NOAA Teacher at Sea
Aboard NOAA Ship Fairweather
Mission: Hydro Survey
Geographic Area of Cruise: Southeast Alaska – West Prince of Wales Island Hydro Survey
Date: June 5th
Weather Data: Full cloud cover, rain showers.
Location: Ketchikan, 55.3422° N, 131.6461° W
Today the boat is leaving Ketchikan. Breakfast is between 7-8 and as I sat with my plate of eggs and toast, I watch the hustle and bustle of life on a boat preparing it to get underway. There are many challenges to sailing a ship, and while I had a general idea, I did not understand how much organization, safety protocols, equipment and manpower it takes to make a boat run, complete science research, and be a safe place for people to live and work. This first couple of days on the boat have been not focusing on the science research being done here, but one of getting a sense of how a research vessel works, the myriad of roles and jobs that are done here and the multiple hats that most people wear.
The ship’s communication system put an all-hands-on-deck call to help with unloading food deliveries at port. Here we passed boxes one by one from the truck up on to the ship and in to the kitchen storage areas where the stewards will unload and store the food ready for our meals and snacks. There are three main meals per day: breakfast (7-8), lunch (11-12) and dinner (5-6). In between these times snacks and drinks are readily available. What I am finding too is that many people work a shift system, or are on the smaller boats away from the ship for a day. Food for them is packed or available and no one goes hungry. Snacks and drinks are available 24-7 too. The meals are diverse and food is plentiful. I hope to talk with the stewards to figure out how they plan the menus and order all the food, to feed about 50 people for a three-week period.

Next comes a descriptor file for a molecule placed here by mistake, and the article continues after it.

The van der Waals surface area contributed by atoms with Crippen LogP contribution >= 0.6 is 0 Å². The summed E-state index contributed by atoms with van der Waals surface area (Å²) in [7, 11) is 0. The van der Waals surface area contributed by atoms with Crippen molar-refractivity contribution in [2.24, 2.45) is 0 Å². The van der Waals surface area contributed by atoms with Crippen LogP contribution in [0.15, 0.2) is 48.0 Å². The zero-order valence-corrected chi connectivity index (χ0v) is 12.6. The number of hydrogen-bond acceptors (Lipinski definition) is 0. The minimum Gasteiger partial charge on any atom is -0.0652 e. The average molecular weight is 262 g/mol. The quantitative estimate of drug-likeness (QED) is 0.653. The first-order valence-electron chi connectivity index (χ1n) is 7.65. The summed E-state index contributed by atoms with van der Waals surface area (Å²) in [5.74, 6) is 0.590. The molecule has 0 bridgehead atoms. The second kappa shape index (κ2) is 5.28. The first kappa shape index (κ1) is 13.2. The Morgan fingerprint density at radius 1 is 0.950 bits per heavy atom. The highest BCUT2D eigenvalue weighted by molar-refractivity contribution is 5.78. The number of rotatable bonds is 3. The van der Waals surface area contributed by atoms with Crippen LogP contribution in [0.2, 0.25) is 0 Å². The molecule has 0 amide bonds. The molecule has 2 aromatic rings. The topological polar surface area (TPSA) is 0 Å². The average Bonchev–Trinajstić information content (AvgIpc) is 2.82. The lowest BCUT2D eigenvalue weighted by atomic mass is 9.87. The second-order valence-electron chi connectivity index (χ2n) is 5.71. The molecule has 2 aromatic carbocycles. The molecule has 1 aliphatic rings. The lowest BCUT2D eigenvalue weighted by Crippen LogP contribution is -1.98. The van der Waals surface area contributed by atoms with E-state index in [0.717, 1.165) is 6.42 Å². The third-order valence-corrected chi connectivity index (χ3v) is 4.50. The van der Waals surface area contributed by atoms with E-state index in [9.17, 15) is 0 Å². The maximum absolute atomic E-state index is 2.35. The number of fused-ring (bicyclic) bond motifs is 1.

Next came a safety briefing and tour. The first thing I had to do was to practice putting on my emergency gear – how to describe it? This ‘dry-suit onesie’ would allow me to be in the Alaskan waters and survive. While my whole body is covered except for my eyes, the suit contains a life vest, and would allow me to easily float upright. As you can tell from the photo, the main issue I had was with my hair getting in my face, a common occurrence apparently for those of us with long hair. Next we learned about all of our stations and our role for different scenarios: fire, man-over-board, and a full ship evacuation. We learned about the different alarms that would be sounded, the types of fire extinguishers, where the medical office is, and where the AED’s are. We were also reminded that in each stateroom is a breathing device kit that is can be used to provide ten minutes of oxygen, should it be needed.
Pulling out of port yesterday, the boat first only went a few hundred yards up the narrows. The next stage was to ‘top up’ on fuel – 18,000 gallons of fuel. The boat can hold much more but the cost in Ketchikan is less than further north so it pays to fill up now. As you can imagine there are big safety issues with fueling of boats and during this time, several temporary bans were put in to place on the ship so that no sparks of any kind were made (no cooking, welding etc). The fuel is stored in several large tanks. The tanks are not connected to each other and each can be turned off individually in the event of a fire or leak. Earlier that day too we had also filled up with water.